I think I found some preliminary evidence that immune system responses increase the "genetic entropy" of the immune system when looked at as a whole! A Patient Conference on Non-Hodgkin’s Lymphoma January 8, 2004 Ian Flinn, M.D., Ph.D. & Louis F. Diehl, M.D. The third principal is Law of Diminishing Returns. When looking at the time to recurrence of this disease, every time the disease is treated, the patient’s response rate is a little less and the duration of response is a little greater. This phenomenon is shown in two ways below. In the first table, the data indicate that the first time chemotherapy is used, 88% of the patients respond and the response lasts for 31 months. With each succeeding treatment the response goes down to 78%, 76% and 68%. The duration of response change is even more dramatic going from 31 months with the first treatment to 13, 13 and 6 months. Although we now have multiple new therapies, the fact remains, that with each subsequent therapy, the ability to control the disease is a little less. What do you think scordova? bornagain77
Hall's results and similar results from other laboratories led to research in the area dubbed "adaptive mutations." (Cairns 1998; Foster 1999; Hall 1998; McFadden and Al Khalili 1999; Shapiro 1997) As Hall later wrote, Adaptive mutations are mutations that occur in nondividing or slowly dividing cells during prolonged nonlethal selection, and that appear to be specific to the challenge of the selection in the sense that the only mutations that arise are those that provide a growth advantage to the cell. The issue of the specificity has been controversial because it violates our most basic assumptions about the randomness of mutations with respect to their effect on the cell. (Hall 1997) Michael Behe quoting and commenting on Barry Hall
Darwinian evolution argues that the mutations are "random with respect to fitness". To understand what "random with respect to fitness" means, consider the opposite, namely, "non-random with respect to fitness". To illustrate, consider a person, say an athelete, who deliberately works to change himself. The change is deliberate, pre-meditated, and teleological. An adaptive mutation is similar. It is a mutation that occurs as strategy to evolve it self to an anticipated environment. That means, areas of its genome which were not mutating earlier, get energized and start making changes, almost as if the population realized it better start trying to prepare itself for continued adversity or else die. Adaptive mutations are in contrast to random mutations. Random mutations aren't anticipatory toward any change, adaptive mutation are. It should be emphasized, adpative mutations are limited to a repertoire of highly specialized changes. They wouldn't be expected to lead to macro-evolution, unless of course macro-evolution were front loaded. scordova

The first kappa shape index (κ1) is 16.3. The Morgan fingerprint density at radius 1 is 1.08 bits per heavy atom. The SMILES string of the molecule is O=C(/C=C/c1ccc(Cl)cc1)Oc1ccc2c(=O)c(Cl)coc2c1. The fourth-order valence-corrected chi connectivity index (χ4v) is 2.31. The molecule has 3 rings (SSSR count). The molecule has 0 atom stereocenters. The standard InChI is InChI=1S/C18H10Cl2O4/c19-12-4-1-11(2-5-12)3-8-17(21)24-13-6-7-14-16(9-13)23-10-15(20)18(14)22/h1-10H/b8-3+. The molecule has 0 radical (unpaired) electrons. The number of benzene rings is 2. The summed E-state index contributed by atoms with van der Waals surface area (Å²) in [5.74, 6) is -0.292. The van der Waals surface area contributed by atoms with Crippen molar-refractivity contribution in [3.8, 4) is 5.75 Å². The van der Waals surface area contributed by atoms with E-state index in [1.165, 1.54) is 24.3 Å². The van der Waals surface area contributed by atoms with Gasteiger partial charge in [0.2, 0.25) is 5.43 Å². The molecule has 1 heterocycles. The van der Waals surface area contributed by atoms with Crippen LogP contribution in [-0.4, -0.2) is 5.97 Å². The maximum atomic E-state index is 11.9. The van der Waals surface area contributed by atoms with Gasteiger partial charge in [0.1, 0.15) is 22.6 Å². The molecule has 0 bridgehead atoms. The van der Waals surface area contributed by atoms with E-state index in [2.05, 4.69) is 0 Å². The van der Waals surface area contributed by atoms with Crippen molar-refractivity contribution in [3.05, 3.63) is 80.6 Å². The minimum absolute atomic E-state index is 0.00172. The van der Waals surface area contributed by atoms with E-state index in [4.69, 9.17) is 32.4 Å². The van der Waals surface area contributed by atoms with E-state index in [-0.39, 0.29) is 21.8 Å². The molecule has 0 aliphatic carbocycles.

scordova, I find the immune system response very interesting. It shows a plasticity in lifeforms that you would expect in organisms if the NDE theory were actually true. Yet the principle of "Genetic Entropy" remains intact for the immune system response is proven not to be a "permanent change" to the genome of the species. i.e. the species becomes susceptible to reinfection after varying periods of time! Plus newborns quickly lose immunity to the infection that the parent-s had! I think that genetic entropy will also be found to be obeyed on another level too for the imune system. I believe that the immune system is "reset" to its original state because the original state is optimal for fighting off infections,,,i.e. the immune system as a whole is degraded from optimal condition for fighting off new infections when it has "old temporary information" stored in its "ram" memory which is "slowing down" a response to a infection in the quickest time possible. I believe someone on this blog may be able to back up my assertion with empirical evidence. Anyone? bornagain77
He adds that although the principles involved were understood, no one expected to find such a high rate of adaptive mutation.
I'd suggest caution in the way we characterize this development. There are mutations which are adapative and suggest front-loaded capabilities. In an almost forgotten article at ARN, Behe talks about designed mutations. I have thought some forms of antibiotic resistance could be designed mutations. Such mutations will not cause macro-evolution, but highly optimize the process of micro-evolution. We have an echo of that in how the human immune system methodically mutates DNA in B-cell maturation. The bottom line is there could be more subtleties to this. To see that Adaptive Mutations are not the same as Random Darwinian Mutations see: A True Acid Test: Response to Ken Miller and The Unsuitability of B-Cell Maturation as an Analogy for Neo-Darwinian Theory. An adaptive mutation has an anticipatory quality toward certain environmental stresses. Truman describes the situation with the human immune system, and it could well describe e-coli's adaptive strategy as well: